In October the company will re-stage Ted Brandsen's Mata Hari which I described as Brandsen's Masterpiece in my review of 14 Feb 2016.  The Christmas ballet will be Sir Peter Wright's production of The Sleeping Beauty. It will be followed by Ratmansky's Don QuixoteDutch Doubles and Tristan and Isolde, a new ballet by David Dawson.  Finally, the work of the company's up and coming choreographers will be showcased in New Moves.

Dutch Doubles is not a double bill as its name suggests but a dialogue between choreographers living in the Netherlands with a number of renowned musicians.  The choreographers in question are Annabelle Lopez Ochoa, the creator of Scottish Ballet's Streetcar named DesireDanza Contemporanea de Cuba's Reversible and Ballet Black's Little Red Riding Hood, Ernst Meisner and Hans van Manen. Ochoa's dialogue will be with Wende Snijders who is described by the company's website as "one of the best-known and most versatile singer-songwriters in the Netherlands." Meisner's is with Remy van Kesteren and van Manen's will be with a pianist still to be announced.  A similar collaboration in 2014 appears to have been one of the reasons why the New York Times ranked the Dutch National Ballet as one of the world's top five ballet companies.

This season there will be a lot of work for the Junior Company. They will begin their annual tour of the Netherlands with In the Future which will feature the work of the same name by Hans van Manen. According to the website, this work was created by Hans van Manen in 1986 for Scapino Ballet and it has also been danced by Stuttgarter Ballett and Introdans Ensemble for Youth. It is described as "an energetic, swinging, amusing and surprising work, with wonderfully inventive costumes by Keso Dekker."  They will also dance Narnia: the lion, the witch and the wardrobe in which Ernst Meisner collaborated with Marco Gerris to produce a work that is described as "Hiphop meets Ballet." I saw a scene from this work in the 2015 gala and loved it.  Finally, the Junior Company will celebrate its 5th anniversary in Junior Company 5 Years with a special gala at the Stadsschouwburg. Having attended one of the first (if not the first) of those galas in 2013 (see The Junior Company of the Dutch National Ballet - Stadsshouwburg Amsterdam 24 Nov 2013 25 Nov 2013) this will be a special performance for me too - if I can only get a flight and ticket for it.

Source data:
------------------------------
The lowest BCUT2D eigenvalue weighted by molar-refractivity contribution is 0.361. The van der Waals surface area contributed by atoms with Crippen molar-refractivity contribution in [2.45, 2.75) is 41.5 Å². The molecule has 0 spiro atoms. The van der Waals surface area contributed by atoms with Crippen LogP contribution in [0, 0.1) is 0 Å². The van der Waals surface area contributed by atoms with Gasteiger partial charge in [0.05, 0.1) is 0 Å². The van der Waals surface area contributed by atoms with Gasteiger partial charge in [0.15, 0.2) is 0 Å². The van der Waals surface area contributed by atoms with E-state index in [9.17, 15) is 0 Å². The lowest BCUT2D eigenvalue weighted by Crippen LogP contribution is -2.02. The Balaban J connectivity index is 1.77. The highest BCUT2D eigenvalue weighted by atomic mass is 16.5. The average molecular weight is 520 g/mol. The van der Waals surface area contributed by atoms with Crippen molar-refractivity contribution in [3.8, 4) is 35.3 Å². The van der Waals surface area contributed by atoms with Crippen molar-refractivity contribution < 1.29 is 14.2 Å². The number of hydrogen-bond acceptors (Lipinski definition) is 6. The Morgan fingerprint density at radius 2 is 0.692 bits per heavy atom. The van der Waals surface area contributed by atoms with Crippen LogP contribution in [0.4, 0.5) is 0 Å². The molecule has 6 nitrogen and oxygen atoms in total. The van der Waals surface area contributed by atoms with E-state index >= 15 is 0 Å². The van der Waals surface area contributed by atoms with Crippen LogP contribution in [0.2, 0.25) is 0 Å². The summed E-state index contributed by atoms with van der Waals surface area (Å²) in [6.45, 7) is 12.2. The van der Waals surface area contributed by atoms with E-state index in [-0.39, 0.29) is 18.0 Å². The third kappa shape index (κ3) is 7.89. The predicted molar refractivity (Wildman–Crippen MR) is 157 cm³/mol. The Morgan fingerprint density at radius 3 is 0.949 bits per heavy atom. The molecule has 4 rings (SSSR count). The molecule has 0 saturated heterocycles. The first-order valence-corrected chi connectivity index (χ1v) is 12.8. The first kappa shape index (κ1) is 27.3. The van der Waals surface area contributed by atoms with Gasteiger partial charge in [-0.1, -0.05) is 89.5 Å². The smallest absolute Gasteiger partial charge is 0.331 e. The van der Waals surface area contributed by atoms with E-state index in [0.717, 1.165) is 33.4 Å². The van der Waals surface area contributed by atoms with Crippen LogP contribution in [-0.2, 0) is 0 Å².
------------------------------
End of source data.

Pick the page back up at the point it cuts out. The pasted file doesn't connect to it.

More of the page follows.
Talking of the Junior Company, I introduced Timothy van Poucke and Salome Leverashvili in Missing Amsterdam on  18 Feb 2017. Tim and Salome have just released a fourth vlog entitled Life of a ballet dancer - VLOG#4 by Tim and Salome - Junior Company in which they discuss their life in the company, how it differs from ballet school, their hopes for the future including prospective careers after they give up dance. Salome would love to dance on stage for ever and ever but realizes that will not be possible. However, she already sees a career for herself as a fashion designer including, perhaps, fashion for the ballet. Tim would like to be a teacher. He would be good at that, muses Salome, for he is always correcting her. 

Tim is a fine young man. Salome a lovely young woman. They have all my betst wishes for the future as do all the other members of the Junior Company,

Monday, 20 February 2017

Dutton at the Dancehouse

The Dancehouse
Author Pit-Yacker
Source Wikipedia
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Tomorrow at 18:30 Martin Dutton will give a special class to students of advanced and pre-intermediate Level students at the Dancehouse Theatre on Oxford Road in Manchester.  The pre-intermediate starts at 18:30 and ends at 19:55.  The advanced class starts at 20:00 and ends at 21:15. The fee for both classes will be £10.  As Karen Sant, KNT's principal says:, "it will be amazing."

Dutton must have excelled in music as well as dance for he entered Chethams and became head chorister of Manchester Cathedral.  He trained at Central School of Ballet where "Christopher Marney, Hannah Bateman, Kenneth Tindall, Rachael Gillespie, Dominic North, Sarah Kundi, Paul Chantry and many more of my favourite dancers and choreographers trained" (see Ballet Central returns to Leeds 1 Feb 2017).

He began his career in the corps of Northern Ballet Theatre (now Northern Ballet) and danced for a while with Peter Schaufuss Balletten.  Readers will remember that Schaufuss created the production of La Sylphide that the Queensland Ballet brought to London in 2015 (see A dream realized: the Queensland Ballet in London 12 Aug 2015). This should be our national ballet because it is set in the Scottish highlands but try to getting a British company to dance it - even one that is actually based in the Scottish highlands (see Taynuilt - where better to create ballet 31 Aug 2013). I digress. The point is that Dutton must have impeccable credentials with exposure to the Danish tradition as well as the English and Russian ones.

For the last 10 years or so Dutton has taught at some of our most prestigious ballet schools including Northern Ballet School (see New Dance Teacher Martin Dutton Nov 2012), Ballet Theatre UK and the Hammond School.  It is not every day that adult dance students get a chance to learn from a teacher with this kind of experience and reputation. Even if you live some distance from Manchester this class will be well worth the journey.

Sunday, 19 February 2017